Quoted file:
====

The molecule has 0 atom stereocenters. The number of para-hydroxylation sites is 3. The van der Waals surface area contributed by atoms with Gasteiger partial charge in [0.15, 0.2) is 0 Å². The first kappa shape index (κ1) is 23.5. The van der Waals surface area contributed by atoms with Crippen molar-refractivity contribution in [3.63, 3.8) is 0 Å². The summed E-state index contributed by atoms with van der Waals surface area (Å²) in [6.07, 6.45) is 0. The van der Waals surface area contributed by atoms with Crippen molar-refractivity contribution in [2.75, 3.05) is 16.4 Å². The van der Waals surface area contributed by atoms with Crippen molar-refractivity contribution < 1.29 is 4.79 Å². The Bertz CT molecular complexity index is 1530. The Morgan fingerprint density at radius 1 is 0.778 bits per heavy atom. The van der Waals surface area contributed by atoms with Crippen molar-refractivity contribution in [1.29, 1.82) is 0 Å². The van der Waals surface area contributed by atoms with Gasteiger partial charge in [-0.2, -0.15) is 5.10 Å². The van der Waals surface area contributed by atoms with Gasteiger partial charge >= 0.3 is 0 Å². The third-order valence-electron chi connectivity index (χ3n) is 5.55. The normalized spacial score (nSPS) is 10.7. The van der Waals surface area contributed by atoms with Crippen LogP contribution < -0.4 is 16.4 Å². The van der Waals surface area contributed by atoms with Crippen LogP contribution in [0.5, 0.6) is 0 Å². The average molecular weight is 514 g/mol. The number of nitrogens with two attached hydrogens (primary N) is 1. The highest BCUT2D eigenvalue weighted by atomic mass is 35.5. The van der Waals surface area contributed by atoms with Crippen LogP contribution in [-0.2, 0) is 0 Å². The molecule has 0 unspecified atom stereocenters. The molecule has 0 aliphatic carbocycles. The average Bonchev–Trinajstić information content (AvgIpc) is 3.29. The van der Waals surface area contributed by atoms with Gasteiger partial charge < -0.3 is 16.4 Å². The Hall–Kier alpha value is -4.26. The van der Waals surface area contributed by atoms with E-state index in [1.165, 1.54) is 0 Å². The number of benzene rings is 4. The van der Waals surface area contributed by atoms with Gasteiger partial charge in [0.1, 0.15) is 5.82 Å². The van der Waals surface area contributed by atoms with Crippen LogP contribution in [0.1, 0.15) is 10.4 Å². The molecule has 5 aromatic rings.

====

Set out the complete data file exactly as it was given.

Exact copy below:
The molecule has 0 atom stereocenters. The number of para-hydroxylation sites is 3. The van der Waals surface area contributed by atoms with Gasteiger partial charge in [0.15, 0.2) is 0 Å². The first kappa shape index (κ1) is 23.5. The van der Waals surface area contributed by atoms with Crippen molar-refractivity contribution in [3.63, 3.8) is 0 Å². The summed E-state index contributed by atoms with van der Waals surface area (Å²) in [6.07, 6.45) is 0. The van der Waals surface area contributed by atoms with Crippen molar-refractivity contribution in [2.75, 3.05) is 16.4 Å². The van der Waals surface area contributed by atoms with Crippen molar-refractivity contribution < 1.29 is 4.79 Å². The Bertz CT molecular complexity index is 1530. The Morgan fingerprint density at radius 1 is 0.778 bits per heavy atom. The van der Waals surface area contributed by atoms with Crippen molar-refractivity contribution in [1.29, 1.82) is 0 Å². The van der Waals surface area contributed by atoms with Gasteiger partial charge in [-0.2, -0.15) is 5.10 Å². The van der Waals surface area contributed by atoms with Gasteiger partial charge >= 0.3 is 0 Å². The third-order valence-electron chi connectivity index (χ3n) is 5.55. The normalized spacial score (nSPS) is 10.7. The van der Waals surface area contributed by atoms with Crippen LogP contribution < -0.4 is 16.4 Å². The van der Waals surface area contributed by atoms with Crippen LogP contribution in [0.5, 0.6) is 0 Å². The average molecular weight is 514 g/mol. The number of nitrogens with two attached hydrogens (primary N) is 1. The highest BCUT2D eigenvalue weighted by atomic mass is 35.5. The van der Waals surface area contributed by atoms with Crippen LogP contribution in [-0.2, 0) is 0 Å². The molecule has 0 unspecified atom stereocenters. The molecule has 0 aliphatic carbocycles. The average Bonchev–Trinajstić information content (AvgIpc) is 3.29. The van der Waals surface area contributed by atoms with Gasteiger partial charge < -0.3 is 16.4 Å². The Hall–Kier alpha value is -4.26. The van der Waals surface area contributed by atoms with E-state index in [1.165, 1.54) is 0 Å². The number of benzene rings is 4. The van der Waals surface area contributed by atoms with Gasteiger partial charge in [0.1, 0.15) is 5.82 Å². The van der Waals surface area contributed by atoms with Crippen LogP contribution in [0.1, 0.15) is 10.4 Å². The molecule has 5 aromatic rings.